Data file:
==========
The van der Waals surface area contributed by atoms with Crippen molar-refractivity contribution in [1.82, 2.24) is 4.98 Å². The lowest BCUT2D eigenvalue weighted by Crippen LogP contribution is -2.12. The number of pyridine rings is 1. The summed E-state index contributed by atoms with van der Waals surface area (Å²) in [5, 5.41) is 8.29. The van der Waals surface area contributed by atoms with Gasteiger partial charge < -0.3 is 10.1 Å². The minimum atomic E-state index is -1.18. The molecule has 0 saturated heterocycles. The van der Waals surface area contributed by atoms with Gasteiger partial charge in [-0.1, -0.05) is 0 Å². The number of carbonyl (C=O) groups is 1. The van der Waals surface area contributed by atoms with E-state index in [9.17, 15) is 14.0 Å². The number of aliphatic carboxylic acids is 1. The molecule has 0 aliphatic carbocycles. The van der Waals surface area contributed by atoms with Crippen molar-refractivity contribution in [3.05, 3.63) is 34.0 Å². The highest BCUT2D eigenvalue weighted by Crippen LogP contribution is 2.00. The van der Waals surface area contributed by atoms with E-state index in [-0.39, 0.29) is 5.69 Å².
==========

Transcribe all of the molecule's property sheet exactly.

The van der Waals surface area contributed by atoms with Crippen molar-refractivity contribution in [1.82, 2.24) is 4.98 Å². The lowest BCUT2D eigenvalue weighted by Crippen LogP contribution is -2.12. The number of pyridine rings is 1. The summed E-state index contributed by atoms with van der Waals surface area (Å²) in [5, 5.41) is 8.29. The van der Waals surface area contributed by atoms with Gasteiger partial charge < -0.3 is 10.1 Å². The minimum atomic E-state index is -1.18. The molecule has 0 saturated heterocycles. The van der Waals surface area contributed by atoms with Gasteiger partial charge in [-0.1, -0.05) is 0 Å². The number of carbonyl (C=O) groups is 1. The van der Waals surface area contributed by atoms with E-state index in [9.17, 15) is 14.0 Å². The number of aliphatic carboxylic acids is 1. The molecule has 0 aliphatic carbocycles. The van der Waals surface area contributed by atoms with Crippen molar-refractivity contribution in [3.05, 3.63) is 34.0 Å². The highest BCUT2D eigenvalue weighted by Crippen LogP contribution is 2.00. The van der Waals surface area contributed by atoms with E-state index in [-0.39, 0.29) is 5.69 Å².